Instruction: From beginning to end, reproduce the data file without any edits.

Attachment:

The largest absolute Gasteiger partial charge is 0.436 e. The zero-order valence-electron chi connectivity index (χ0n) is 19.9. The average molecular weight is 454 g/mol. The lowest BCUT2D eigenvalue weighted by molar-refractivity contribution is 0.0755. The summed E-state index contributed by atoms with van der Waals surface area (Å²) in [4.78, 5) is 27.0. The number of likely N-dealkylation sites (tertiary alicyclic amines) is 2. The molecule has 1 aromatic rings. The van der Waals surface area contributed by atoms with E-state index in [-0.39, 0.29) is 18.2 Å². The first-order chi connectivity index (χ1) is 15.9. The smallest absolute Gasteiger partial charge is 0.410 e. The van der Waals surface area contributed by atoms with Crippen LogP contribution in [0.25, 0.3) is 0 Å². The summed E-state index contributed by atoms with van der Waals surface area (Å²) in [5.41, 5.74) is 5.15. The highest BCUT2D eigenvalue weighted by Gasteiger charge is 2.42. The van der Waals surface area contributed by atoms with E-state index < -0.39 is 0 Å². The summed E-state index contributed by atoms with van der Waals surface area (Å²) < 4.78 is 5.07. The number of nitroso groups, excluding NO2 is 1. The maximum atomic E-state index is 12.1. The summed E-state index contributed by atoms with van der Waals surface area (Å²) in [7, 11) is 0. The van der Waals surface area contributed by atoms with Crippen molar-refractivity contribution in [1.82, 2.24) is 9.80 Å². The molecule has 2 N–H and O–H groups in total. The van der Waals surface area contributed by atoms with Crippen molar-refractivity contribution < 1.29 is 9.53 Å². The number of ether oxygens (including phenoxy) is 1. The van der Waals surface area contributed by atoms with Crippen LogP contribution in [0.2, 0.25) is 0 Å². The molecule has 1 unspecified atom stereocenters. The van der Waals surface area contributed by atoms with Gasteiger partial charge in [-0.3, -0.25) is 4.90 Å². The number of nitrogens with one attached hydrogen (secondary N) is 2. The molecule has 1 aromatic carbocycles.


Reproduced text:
The largest absolute Gasteiger partial charge is 0.436 e. The zero-order valence-electron chi connectivity index (χ0n) is 19.9. The average molecular weight is 454 g/mol. The lowest BCUT2D eigenvalue weighted by molar-refractivity contribution is 0.0755. The summed E-state index contributed by atoms with van der Waals surface area (Å²) in [4.78, 5) is 27.0. The number of likely N-dealkylation sites (tertiary alicyclic amines) is 2. The molecule has 1 aromatic rings. The van der Waals surface area contributed by atoms with E-state index in [-0.39, 0.29) is 18.2 Å². The first-order chi connectivity index (χ1) is 15.9. The smallest absolute Gasteiger partial charge is 0.410 e. The van der Waals surface area contributed by atoms with Crippen LogP contribution in [0.25, 0.3) is 0 Å². The summed E-state index contributed by atoms with van der Waals surface area (Å²) in [5.41, 5.74) is 5.15. The highest BCUT2D eigenvalue weighted by Gasteiger charge is 2.42. The van der Waals surface area contributed by atoms with E-state index < -0.39 is 0 Å². The summed E-state index contributed by atoms with van der Waals surface area (Å²) < 4.78 is 5.07. The number of nitroso groups, excluding NO2 is 1. The maximum atomic E-state index is 12.1. The summed E-state index contributed by atoms with van der Waals surface area (Å²) in [7, 11) is 0. The van der Waals surface area contributed by atoms with Crippen molar-refractivity contribution in [1.82, 2.24) is 9.80 Å². The molecule has 2 N–H and O–H groups in total. The van der Waals surface area contributed by atoms with Crippen molar-refractivity contribution < 1.29 is 9.53 Å². The number of ether oxygens (including phenoxy) is 1. The van der Waals surface area contributed by atoms with Crippen LogP contribution in [0.2, 0.25) is 0 Å². The molecule has 1 unspecified atom stereocenters. The van der Waals surface area contributed by atoms with Gasteiger partial charge in [-0.3, -0.25) is 4.90 Å². The number of nitrogens with one attached hydrogen (secondary N) is 2. The molecule has 1 aromatic carbocycles.